An exercise of retrospection is a powerful tool. With it we gain self-knowledge, insights, and understanding about our behavior and subconscious defects or egos (things such as anger, fear, pride, lust etc.) that have manifested during the day but have gone unnoticed, and as they go unseen they are controlling our lives. As it is said, ‘Life is a series of events’. The flow of the day sets out various events that we go through, most of which bring about egos within us, regardless if we notice them or not. Sometimes we go through difficult or intense situations, a chaotic development of events where it is very hard to be in the present moment and detached from our egos. These types of events can easily pull us in and drag us along, which means that we act unconsciously. Even if the flow of events is ordinary, there are still emotions, thoughts, and/or impulses that manifest within us.
From an outburst of anger, to a subtle surging of envy, in the retrospective exercise we can see all of that and get knowledge about the egotistic state (ego) and how it controls us. This then can change our lives, simply because, in the exercise of retrospection, we are looking at the events from the perspective of the observer, rather than the participant.
The exercise is very simple. In the evening, lay or sit down, close your eyes, and briefly relax your body of tension. Silence the mind for some time, and then start remembering your day. You can start from the morning events and going forward towards the evening, or start from the evening events and go backwards towards the morning. I personally prefer to start from the morning events because in that way I can see the development of events much better.
Look at the events as a movie projection on the screen of the mind, and observe your reactions to those events. Be careful not to identify with what you see, but simply observe what happened, and move on. Retrospection done in that way should be done in 10 minutes. Of course it depends on the amount of situations we had, but the point is to not linger on the situations, but simply seeing them, and then moving on.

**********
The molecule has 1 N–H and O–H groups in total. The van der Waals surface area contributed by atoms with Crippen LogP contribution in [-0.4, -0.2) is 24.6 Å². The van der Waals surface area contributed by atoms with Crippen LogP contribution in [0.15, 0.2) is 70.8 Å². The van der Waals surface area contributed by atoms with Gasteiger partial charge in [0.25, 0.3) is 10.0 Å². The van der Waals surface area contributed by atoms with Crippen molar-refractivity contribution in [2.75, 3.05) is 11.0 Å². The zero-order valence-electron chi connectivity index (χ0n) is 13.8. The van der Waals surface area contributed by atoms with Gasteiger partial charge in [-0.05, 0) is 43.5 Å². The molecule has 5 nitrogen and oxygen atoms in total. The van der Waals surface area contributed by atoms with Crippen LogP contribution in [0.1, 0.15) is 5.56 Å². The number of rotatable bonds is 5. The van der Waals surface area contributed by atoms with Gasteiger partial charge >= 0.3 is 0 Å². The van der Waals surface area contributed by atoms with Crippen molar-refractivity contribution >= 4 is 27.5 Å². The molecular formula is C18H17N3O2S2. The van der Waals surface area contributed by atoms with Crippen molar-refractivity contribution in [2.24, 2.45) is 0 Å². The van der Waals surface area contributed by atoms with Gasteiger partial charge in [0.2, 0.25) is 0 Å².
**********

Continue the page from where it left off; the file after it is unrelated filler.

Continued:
The dynamics of the exercise of retrospection is that with the silenced mind, your consciousness gets active, and then it is the active consciousness (the real you) who observes the events. Simply by observing the event with an active consciousness, in a detached way, it is enough to get profound insights about the situation – insights that are missed during the situation itself because of the absorption in the thoughts and emotions that were present at that time. Consciousness contains remarkable qualities of intelligence and of attaining knowledge and wisdom, so simply by directing it towards something that we study, such as in the case of the retrospective exercise, we can arrive to insights that previously we may not have had.
The way this works from the practical point of you – say you acted with worry in a certain situation, which may have been sparked by something someone said to you. This worry carried on to other parts of the day and in another situation it might have made you irritable and prone to anger, making you do things you later regret. In retrospection you would be able to see all of that. You would be able to see the cause and how one ego led to another, and then when similar situation would repeat the next time, you would know that you can detach from it and change the course of your actions.
Or say you have gotten into a heated argument. Observing the event in retrospection, you would be able to see it from a point of view of clarity, which is a point of view that you were lacking during the argument itself. You would see what made you act in that way, where this person is coming from when telling you those things, and you would see that they too have been controlled by the egotistic states of anger, fear etc., and that their reactions were controlled by those states in the same way as yours were.
The exercise of retrospection, then, can help us tremendously with controlling our lives, as not only does it give us knowledge about situations, ourselves, and other people, but it also triggers remembrance of ourselves in daily life, enabling us to stay detached from the emotional reactions to the events, and helps us act with consciousness, which is the highest state of acting in everyday life.
H.D.P., May 2017.